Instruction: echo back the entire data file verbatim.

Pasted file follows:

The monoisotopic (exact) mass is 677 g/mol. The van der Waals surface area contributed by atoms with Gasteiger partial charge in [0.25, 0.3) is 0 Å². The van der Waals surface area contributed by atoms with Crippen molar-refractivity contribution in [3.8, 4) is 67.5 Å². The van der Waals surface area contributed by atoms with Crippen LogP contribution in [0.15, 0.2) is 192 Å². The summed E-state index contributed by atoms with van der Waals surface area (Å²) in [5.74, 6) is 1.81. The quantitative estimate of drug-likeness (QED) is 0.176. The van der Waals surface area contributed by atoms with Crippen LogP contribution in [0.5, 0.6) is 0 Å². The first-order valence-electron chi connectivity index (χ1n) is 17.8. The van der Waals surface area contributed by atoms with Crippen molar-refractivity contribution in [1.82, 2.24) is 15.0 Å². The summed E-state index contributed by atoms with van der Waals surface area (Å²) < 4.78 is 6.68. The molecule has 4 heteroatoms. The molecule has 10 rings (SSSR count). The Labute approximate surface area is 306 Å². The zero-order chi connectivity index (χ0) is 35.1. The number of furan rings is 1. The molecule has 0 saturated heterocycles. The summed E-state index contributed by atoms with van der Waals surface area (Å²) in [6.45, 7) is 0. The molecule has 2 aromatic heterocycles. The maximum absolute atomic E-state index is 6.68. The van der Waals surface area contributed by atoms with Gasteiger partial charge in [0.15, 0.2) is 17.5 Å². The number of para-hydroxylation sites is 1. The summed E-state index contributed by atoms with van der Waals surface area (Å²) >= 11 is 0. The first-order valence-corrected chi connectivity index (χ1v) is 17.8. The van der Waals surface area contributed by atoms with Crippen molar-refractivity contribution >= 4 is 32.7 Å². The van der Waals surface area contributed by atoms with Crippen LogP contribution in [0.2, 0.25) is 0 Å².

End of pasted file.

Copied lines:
The monoisotopic (exact) mass is 677 g/mol. The van der Waals surface area contributed by atoms with Gasteiger partial charge in [0.25, 0.3) is 0 Å². The van der Waals surface area contributed by atoms with Crippen molar-refractivity contribution in [3.8, 4) is 67.5 Å². The van der Waals surface area contributed by atoms with Crippen LogP contribution in [0.15, 0.2) is 192 Å². The summed E-state index contributed by atoms with van der Waals surface area (Å²) in [5.74, 6) is 1.81. The quantitative estimate of drug-likeness (QED) is 0.176. The van der Waals surface area contributed by atoms with Crippen LogP contribution in [0.5, 0.6) is 0 Å². The first-order valence-electron chi connectivity index (χ1n) is 17.8. The van der Waals surface area contributed by atoms with Crippen molar-refractivity contribution in [1.82, 2.24) is 15.0 Å². The summed E-state index contributed by atoms with van der Waals surface area (Å²) < 4.78 is 6.68. The molecule has 4 heteroatoms. The molecule has 10 rings (SSSR count). The Labute approximate surface area is 306 Å². The zero-order chi connectivity index (χ0) is 35.1. The number of furan rings is 1. The molecule has 0 saturated heterocycles. The summed E-state index contributed by atoms with van der Waals surface area (Å²) in [6.45, 7) is 0. The molecule has 2 aromatic heterocycles. The maximum absolute atomic E-state index is 6.68. The van der Waals surface area contributed by atoms with Gasteiger partial charge in [0.15, 0.2) is 17.5 Å². The number of para-hydroxylation sites is 1. The summed E-state index contributed by atoms with van der Waals surface area (Å²) >= 11 is 0. The first-order valence-corrected chi connectivity index (χ1v) is 17.8. The van der Waals surface area contributed by atoms with Crippen molar-refractivity contribution >= 4 is 32.7 Å². The van der Waals surface area contributed by atoms with Crippen LogP contribution in [0.2, 0.25) is 0 Å².